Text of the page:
Glancing Back, and Remembering Al Kaline
Al Kaline was so good as a right fielder that his Hall of Fame caliber hitting came as a plus. And he was so complete a hitter – and so consistent throughout his 22-year career – that his contributions as a slugger can be easily overlooked.
In 1955, the 20-year-old Al Kaline led the American League with a .340 batting average. He remains the youngest player ever to win a batting title.
But they shouldn’t be. His excellence as a power hitter matched the other accomplished aspects of his game. He never led the American League in home runs or RBIs, and usually wasn’t even considered to be the most dangerous slugger on the Tigers’ roster. But he ranks among the 20 most prolific home run hitters of the 1960s.
He was the poster child for elegant consistency. He was both liked and admired, by his fans and by his opponents.
Kaline came ready-made when the Tigers signed him at age 18 in 1953. As a “bonus baby,” baseball’s rules at the time required him to spend two seasons on the major league roster before he could play in the minors (or risk being snatched by another team). Kaline spent most of the 1953 season watching from the bench, appearing in only 30 games and batting .250 in only 28 at-bats. He had become the Tigers’ everyday right fielder by the end of the 1954 season, batting .276 with four home runs and 43 RBIs.
At this point, most of the bonus babies from this era would have found themselves in the minor leagues for a regrettably delayed but much needed seasoning. The 20-year-old Kaline didn’t need seasoning. He feasted on raw pitching in 1955, leading the American League with 200 hits and a .340 batting average that made him baseball’s youngest-ever batting champion. He also found a power stroke that would stay with him for the rest of his career, hitting 27 home runs with 102 RBIs. He was named to his first All-Star team, and finished second (to Yogi Berra) in the voting for Most Valuable Player.
From 1955-1959, Kaline batted a combined .318 and averaged 24 home runs and 100 RBIs per season. He would carry that kind of consistency into the 1960s. After a “down” year in 1960 (.278 batting average with 15 home runs and 68 RBIs), Kaline bounced back in 1961 to hit .324 with 19 home runs and 82 runs batted in. He also led the American League with 41 doubles.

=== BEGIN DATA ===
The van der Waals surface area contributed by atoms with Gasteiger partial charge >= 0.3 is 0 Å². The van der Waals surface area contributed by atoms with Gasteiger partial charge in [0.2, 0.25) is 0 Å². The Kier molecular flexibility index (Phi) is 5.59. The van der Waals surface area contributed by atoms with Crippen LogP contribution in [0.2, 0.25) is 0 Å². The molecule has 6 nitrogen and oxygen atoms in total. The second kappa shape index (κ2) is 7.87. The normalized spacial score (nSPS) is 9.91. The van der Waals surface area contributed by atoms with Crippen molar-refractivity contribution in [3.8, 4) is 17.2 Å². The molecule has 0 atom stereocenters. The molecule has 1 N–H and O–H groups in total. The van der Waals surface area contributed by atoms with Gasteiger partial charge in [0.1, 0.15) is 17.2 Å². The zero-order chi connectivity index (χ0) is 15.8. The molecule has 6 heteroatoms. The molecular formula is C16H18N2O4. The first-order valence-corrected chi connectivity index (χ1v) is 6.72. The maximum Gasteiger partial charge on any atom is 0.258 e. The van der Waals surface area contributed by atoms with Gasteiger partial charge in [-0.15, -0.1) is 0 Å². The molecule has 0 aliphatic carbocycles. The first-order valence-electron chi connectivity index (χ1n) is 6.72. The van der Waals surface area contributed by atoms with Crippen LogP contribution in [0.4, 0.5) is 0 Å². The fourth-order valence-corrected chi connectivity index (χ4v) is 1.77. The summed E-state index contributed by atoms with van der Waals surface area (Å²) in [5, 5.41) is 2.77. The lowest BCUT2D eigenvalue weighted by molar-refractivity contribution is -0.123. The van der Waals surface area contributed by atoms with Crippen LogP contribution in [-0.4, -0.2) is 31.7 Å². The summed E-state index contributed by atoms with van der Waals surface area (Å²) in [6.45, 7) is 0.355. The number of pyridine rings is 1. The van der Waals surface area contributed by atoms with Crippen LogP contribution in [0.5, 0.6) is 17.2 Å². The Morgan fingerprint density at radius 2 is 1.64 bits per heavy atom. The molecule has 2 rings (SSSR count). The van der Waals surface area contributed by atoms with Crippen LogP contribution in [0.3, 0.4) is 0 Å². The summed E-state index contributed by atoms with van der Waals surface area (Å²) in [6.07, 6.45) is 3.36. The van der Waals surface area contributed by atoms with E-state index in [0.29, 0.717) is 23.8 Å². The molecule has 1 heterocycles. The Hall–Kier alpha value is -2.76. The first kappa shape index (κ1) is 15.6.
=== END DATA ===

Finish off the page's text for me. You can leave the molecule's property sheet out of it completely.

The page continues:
A fast start in 1962 (a .336 batting average with 13 home runs and 38 RBIs) was shut down when Kaline broke his collarbone while making a game-saving, diving catch. He missed 54 games, but still managed to hit 29 home runs with 84 RBIs. He followed up in 1963 by batting .312 (second in the league to Carl Yastrzemski) with 27 home runs and 101 RBIs.
Injuries were starting to take a toll on Kaline’s power numbers. A lingering foot ailment limited him to 17 home runs and 68 RBIs in 1964. He wouldn’t hit 20 home runs in a season again until 1966, when he tied his career-best with 29. Kaline never hit as many as 30 home runs in a season, but he hit 20 or more nine times.
Al Kaline spent 22 seasons in the major leagues, all with the Detroit Tigers. (He never played in the minors.) Kaline batted a combined .296 and averaged 21 home runs and 77 RBIs per season during the 1960s.
During the 1960s, Kaline batted a combined .296 and averaged 21 home runs and 77 RBIs per season. He also averaged 81 runs scored throughout the decade.
No overview of Kaline’s career can be complete without mentioning his skill as an outfielder. Kaline won ten Gold Gloves for his play in right field. Seven of those Gold Gloves were earned in the 1960s, when Kaline dominated that award by winning it from 1961 through 1967. Though not blessed with blazing speed, he was baseball smart and made the most of his considerable athletic abilities (just as he did in the batter’s box). His throwing accuracy was deadly to careless base runners.
Kaline spent all of his 22 major league seasons with the Tigers, retiring in 1974 with 3,007 hits and a .297 batting average. He played in more games and had more home runs in a Tigers uniform than anyone before or since. He finished in the American League’s top ten in batting average 11 times, and in home runs eight times.
An All-Star 15 times, Kaline was elected to the Baseball Hall of Fame in 1980.
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